Justice Department's Project to Interview Aliens after September 11, 2001
GAO-03-459: Published: Apr 11, 2003. Publicly Released: May 9, 2003.
As one response to the September 11 terrorist attacks, the Department of Justice (DOJ) initiated a project to interview aliens whose characteristics were similar to those responsible for the attacks. The purpose was to determine what knowledge the aliens might have of terrorists and terrorist activities. GAO was asked to (1) determine the criteria DOJ used in compiling the list of aliens to be questioned, (2) whether law enforcement complied with DOJ guidance for the project, (3) the interview project's status, and (4) what information resulted from it.
Between September 11 and November 9, 2001, the Immigration and Naturalization Service (INS) compiled a list of aliens whose characteristics were similar to those of the hijackers. DOJ searched its databases for aliens that fit certain characteristics relating to type of visa, gender, age, date of entry into the United States, and country that issued the passport, and identified 7,602 names for interview. According to law enforcement officials, attorneys for interviewees, and immigration advocates in six U.S. Attorney districts, law enforcement officers who conducted the interviews adhered to DOJ guidelines for the project. The guidelines stressed that the project's objective was information gathering, not criminal investigation, and that participation was to be voluntary. Attorneys for interviewees and immigration advocates agreed that the law enforcement officers adhered to project guidelines, but expressed the view that interviewed aliens did not perceive the interviews to be truly voluntary. They noted that although aliens were not coerced to participate in the interviews, they worried about repercussions, such as future INS denials for visa extensions or permanent residency, if they refused to be interviewed. Firm and complete information on the project's status is unavailable. As of March 2003, law enforcement officers had interviewed 3,216 aliens--about 42 percent of the names on the list. However, the list contained problems such as duplicate names and data entry errors, making it difficult to determine how many interviews remained to be completed. DOJ asserted that the project netted intelligence information and had a disruptive effect on terrorists. But the results are difficult to measure, and DOJ has not fully analyzed all the data obtained from the interviews or how effectively the project was implemented.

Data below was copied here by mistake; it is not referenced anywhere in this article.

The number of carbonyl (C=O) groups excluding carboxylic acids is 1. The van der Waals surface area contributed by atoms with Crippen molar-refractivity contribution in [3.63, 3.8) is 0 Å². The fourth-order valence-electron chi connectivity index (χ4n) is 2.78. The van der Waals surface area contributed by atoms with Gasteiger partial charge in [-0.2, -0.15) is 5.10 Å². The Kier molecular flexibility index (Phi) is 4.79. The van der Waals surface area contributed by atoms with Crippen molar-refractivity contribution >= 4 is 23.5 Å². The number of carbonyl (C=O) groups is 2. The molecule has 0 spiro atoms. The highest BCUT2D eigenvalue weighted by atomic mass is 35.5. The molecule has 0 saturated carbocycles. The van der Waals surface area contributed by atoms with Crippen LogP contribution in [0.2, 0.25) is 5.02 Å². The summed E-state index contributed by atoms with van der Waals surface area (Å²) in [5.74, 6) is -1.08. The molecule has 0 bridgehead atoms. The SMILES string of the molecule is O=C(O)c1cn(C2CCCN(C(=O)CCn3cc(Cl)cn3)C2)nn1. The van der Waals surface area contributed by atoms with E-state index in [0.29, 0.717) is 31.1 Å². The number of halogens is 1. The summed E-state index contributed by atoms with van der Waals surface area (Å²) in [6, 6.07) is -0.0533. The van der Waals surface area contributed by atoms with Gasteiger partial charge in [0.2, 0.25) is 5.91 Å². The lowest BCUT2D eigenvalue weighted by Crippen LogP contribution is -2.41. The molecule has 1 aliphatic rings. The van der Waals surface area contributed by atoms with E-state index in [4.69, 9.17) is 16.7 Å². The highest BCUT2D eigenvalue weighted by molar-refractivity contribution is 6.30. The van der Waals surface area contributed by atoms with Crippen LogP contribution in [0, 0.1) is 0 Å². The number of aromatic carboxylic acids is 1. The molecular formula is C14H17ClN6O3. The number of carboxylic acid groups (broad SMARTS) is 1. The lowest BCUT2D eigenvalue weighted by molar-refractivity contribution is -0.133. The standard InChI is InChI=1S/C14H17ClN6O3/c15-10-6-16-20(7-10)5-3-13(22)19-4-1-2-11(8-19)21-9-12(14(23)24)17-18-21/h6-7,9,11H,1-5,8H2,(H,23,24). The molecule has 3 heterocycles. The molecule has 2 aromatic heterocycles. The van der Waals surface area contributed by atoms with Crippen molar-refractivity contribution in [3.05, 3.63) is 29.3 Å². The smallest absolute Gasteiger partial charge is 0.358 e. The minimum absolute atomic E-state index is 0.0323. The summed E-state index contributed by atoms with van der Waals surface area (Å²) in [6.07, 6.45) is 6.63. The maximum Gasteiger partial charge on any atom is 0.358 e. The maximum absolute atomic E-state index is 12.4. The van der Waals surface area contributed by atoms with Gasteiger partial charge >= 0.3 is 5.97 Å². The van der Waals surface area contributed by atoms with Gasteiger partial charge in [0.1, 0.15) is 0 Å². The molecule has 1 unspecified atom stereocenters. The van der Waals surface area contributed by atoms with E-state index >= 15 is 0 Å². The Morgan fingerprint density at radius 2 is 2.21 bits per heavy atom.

- Review Pending
- Closed - implemented
- Closed - not implemented
Recommendation for Executive Action
Recommendation: Because there indications that the government's antiterrorism efforts will continue to rely, in part, on conducting interview projects with aliens who reside in this county, we believe that the interview projects affords an opportunity to build a knowledge base that could assist future efforts to collect interview data and monitor project status. Accordingly, the Attorney General, upon completion of the interview project, should initiate a formal review of the project and report on the lessons learned. The issues that such a review might address include methods for identifying and locating aliens, constructing effective interview questions, designing a database for maintaining the data collected, issuing guidance on interview methods and inputting data into the database, conducting the interviews, obtaining state and local support for the project, overseeing project status, and analyzing the data. The review should include input from participating law enforcement officials on what aspects of the project were effective and how the objectives of the project might have been better or more efficiently met.
Agency Affected: Department of Justice
Status: Closed - Implemented
Comments: DOJ stated that it evaluated the results of the interview project, identified actions it should take in any similar future activity, and listed the lessons learned they determined would improve the results of a subject interview project. DOJ stated that it will consider these lessons learned in any future such interview projects it may conduct.